Dirty Letters

Dirty Letters

Vi Keeland & Penelope Ward



Oh boy, here we go again.

I pushed my shopping cart forward rather than turning to walk down the aisle I’d originally planned. But after taking a step or two, I couldn’t help myself. I backed up enough to hide my body behind the endcap and peeked my head out to watch the action.

A woman with the frizziest, most unnatural color of red hair placed a deodorant back on the shelf and grabbed a new one. She opened the top of the stick and sniffed it, then proceeded to lift one side of her shirt and wipe the deodorant under her armpit, then moved on to the other. Replacing the cap, she examined the shelf for a moment before picking another brand. Again, she plucked the top off, sniffed, then swiped under each of her pits. I watched, fascinated by how serious she was, while she sampled six different deodorants before a store employee finally noticed what she was doing. When they both ran down the aisle yelling, I figured that was my cue to move my ass and finish up my shopping trip.

A few months back, I’d seen a man sample a dozen whole rotisserie chickens. He removed the plastic cover off each one, ripped off a leg, took a big bite, jammed the leg back inside the cavity of the chicken, and replaced the cover of each. When I’d told the manager, he’d sighed and yelled to a stock boy to go fetch Mr. Hammond. Food shopping at two in the morning in a twenty-four-hour supermarket tended to bring out a unique brand of shoppers. I fit right in.

“How are you doing today, Luca?” Doris, the cashier, asked as I loaded my groceries onto the conveyor belt. She’d been working at this supermarket since I started coming here about five years ago—really nice lady. I knew she was a grandmother of nine and number ten was on the way. She babysat a few of them during the day, which was why she worked the graveyard shift. Doris was also one of the few people who I ever told the truth about why I shopped forty miles away from my home in the middle of the night.

“I’m doing good.” She scanned a package of black licorice followed by two canisters of Pringles and two boxes of packaged brownies. Not my usual grocery items, so I explained. “I’m stocking up for a road trip, not pregnant.”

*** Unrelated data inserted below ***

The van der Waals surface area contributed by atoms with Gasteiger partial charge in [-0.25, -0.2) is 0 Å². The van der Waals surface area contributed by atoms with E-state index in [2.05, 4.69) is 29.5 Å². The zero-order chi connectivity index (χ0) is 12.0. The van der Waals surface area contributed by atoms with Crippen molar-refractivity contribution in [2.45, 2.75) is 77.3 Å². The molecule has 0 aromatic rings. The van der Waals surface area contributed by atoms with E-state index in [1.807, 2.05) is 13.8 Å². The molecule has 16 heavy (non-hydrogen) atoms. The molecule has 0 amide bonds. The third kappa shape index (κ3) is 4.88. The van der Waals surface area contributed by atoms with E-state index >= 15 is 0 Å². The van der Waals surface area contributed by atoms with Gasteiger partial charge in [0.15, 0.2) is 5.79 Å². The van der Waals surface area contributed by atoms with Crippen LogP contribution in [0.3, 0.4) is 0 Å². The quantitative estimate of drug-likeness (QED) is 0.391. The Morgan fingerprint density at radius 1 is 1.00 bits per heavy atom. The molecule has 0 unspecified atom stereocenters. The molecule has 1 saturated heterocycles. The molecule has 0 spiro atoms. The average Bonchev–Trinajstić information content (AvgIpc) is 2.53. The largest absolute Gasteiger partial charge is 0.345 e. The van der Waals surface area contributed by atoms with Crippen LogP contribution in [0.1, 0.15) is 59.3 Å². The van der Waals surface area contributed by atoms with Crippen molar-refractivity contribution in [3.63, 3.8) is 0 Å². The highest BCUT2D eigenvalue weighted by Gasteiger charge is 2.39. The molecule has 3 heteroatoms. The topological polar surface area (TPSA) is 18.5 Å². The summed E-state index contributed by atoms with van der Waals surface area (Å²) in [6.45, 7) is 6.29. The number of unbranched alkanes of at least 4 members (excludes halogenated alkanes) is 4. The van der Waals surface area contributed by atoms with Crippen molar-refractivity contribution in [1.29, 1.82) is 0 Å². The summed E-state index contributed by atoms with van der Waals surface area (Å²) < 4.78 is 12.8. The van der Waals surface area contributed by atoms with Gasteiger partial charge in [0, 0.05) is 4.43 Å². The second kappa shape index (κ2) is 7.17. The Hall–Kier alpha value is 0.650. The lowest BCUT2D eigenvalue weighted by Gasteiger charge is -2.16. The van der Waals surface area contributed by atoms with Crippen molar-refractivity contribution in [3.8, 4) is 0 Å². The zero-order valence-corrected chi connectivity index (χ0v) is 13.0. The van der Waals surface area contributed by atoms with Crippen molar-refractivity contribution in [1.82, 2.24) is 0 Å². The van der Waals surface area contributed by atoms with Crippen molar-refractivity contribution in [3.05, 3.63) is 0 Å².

Doris’s brows rose. “A road trip? Must be something special if you’re boxing yourself into a little car for a long haul.”

“I have to clean out my dad’s apartment in Manhattan.”

“He passed away last year, right?”

I nodded. “I’ve been avoiding it. I’d rather be water-boarded than step foot onto a tiny island with a population of eight and a half million people. Not to mention hours stuck in a car with traffic jams to get there—pure torture.”

Doris frowned. “Can’t you hire someone to do it?”

I had hired someone. Then a combination of my own guilt and Dr. Maxwell, my therapist, made me decide to do it on my own. But eventually the stress of thinking about all those people in New York City gave me trouble sleeping, and I hired the company again. Then I canceled. Again. Then I’d hired a new company because I was too embarrassed to hire the same company a third time. And again I canceled. Wash. Rinse. Repeat. Until I was out of time, and, well, now it’s tomorrow.

“It’s just something I need to do myself.”

Doris looked genuinely concerned. “You going to be okay? I’m a good copilot if you need a friend to tag along.”

I smiled. “Thanks, Doris. That’s really generous of you. But I have someone coming. We’re leaving tomorrow evening to avoid traffic as much as possible.”

Doris finished scanning my groceries, and I swiped my card. Before leaving, I reached into my cart and grabbed the bag containing bing cherries and a package of dark-chocolate Milano cookies. I put it at the end of her checkout counter, like always. “The cherries are for your grandkids. Hide the Milanos from the little monsters.”

She thanked me. “Have a safe trip, sweetheart. Can’t wait to hear all about it.”

Yeah, me too. This was going to be one hell of an interesting road trip.

“You could focus on relaxing more if you’d let me drive my car. Maybe listen to some of those breathing technique recordings I gave you.”